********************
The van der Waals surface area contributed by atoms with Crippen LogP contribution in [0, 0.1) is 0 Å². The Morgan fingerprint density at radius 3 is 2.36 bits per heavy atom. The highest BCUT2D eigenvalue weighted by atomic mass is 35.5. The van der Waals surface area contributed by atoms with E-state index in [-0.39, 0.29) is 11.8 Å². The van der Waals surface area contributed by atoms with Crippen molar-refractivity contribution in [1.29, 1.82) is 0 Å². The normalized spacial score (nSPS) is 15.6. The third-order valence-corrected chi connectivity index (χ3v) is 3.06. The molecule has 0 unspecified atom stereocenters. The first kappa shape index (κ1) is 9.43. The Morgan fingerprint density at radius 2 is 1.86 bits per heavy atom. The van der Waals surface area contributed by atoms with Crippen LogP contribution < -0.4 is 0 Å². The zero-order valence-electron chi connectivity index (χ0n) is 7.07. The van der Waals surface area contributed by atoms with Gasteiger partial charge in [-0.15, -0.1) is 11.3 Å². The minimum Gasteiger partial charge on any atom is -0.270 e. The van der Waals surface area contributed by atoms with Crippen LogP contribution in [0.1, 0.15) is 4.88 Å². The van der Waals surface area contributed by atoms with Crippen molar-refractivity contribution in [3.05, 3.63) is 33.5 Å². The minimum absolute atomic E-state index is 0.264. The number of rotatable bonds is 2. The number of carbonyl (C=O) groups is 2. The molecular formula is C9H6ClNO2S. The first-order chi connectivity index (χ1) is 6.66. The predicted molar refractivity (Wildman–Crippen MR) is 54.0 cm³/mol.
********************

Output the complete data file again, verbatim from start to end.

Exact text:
The van der Waals surface area contributed by atoms with Crippen LogP contribution in [0, 0.1) is 0 Å². The Morgan fingerprint density at radius 3 is 2.36 bits per heavy atom. The highest BCUT2D eigenvalue weighted by atomic mass is 35.5. The van der Waals surface area contributed by atoms with E-state index in [-0.39, 0.29) is 11.8 Å². The van der Waals surface area contributed by atoms with Crippen molar-refractivity contribution in [1.29, 1.82) is 0 Å². The normalized spacial score (nSPS) is 15.6. The third-order valence-corrected chi connectivity index (χ3v) is 3.06. The molecule has 0 unspecified atom stereocenters. The first kappa shape index (κ1) is 9.43. The Morgan fingerprint density at radius 2 is 1.86 bits per heavy atom. The van der Waals surface area contributed by atoms with Crippen LogP contribution < -0.4 is 0 Å². The zero-order valence-electron chi connectivity index (χ0n) is 7.07. The van der Waals surface area contributed by atoms with Gasteiger partial charge in [-0.15, -0.1) is 11.3 Å². The minimum Gasteiger partial charge on any atom is -0.270 e. The van der Waals surface area contributed by atoms with Crippen LogP contribution in [0.1, 0.15) is 4.88 Å². The van der Waals surface area contributed by atoms with Crippen molar-refractivity contribution in [3.05, 3.63) is 33.5 Å². The minimum absolute atomic E-state index is 0.264. The number of rotatable bonds is 2. The number of carbonyl (C=O) groups is 2. The molecular formula is C9H6ClNO2S. The first-order chi connectivity index (χ1) is 6.66. The predicted molar refractivity (Wildman–Crippen MR) is 54.0 cm³/mol.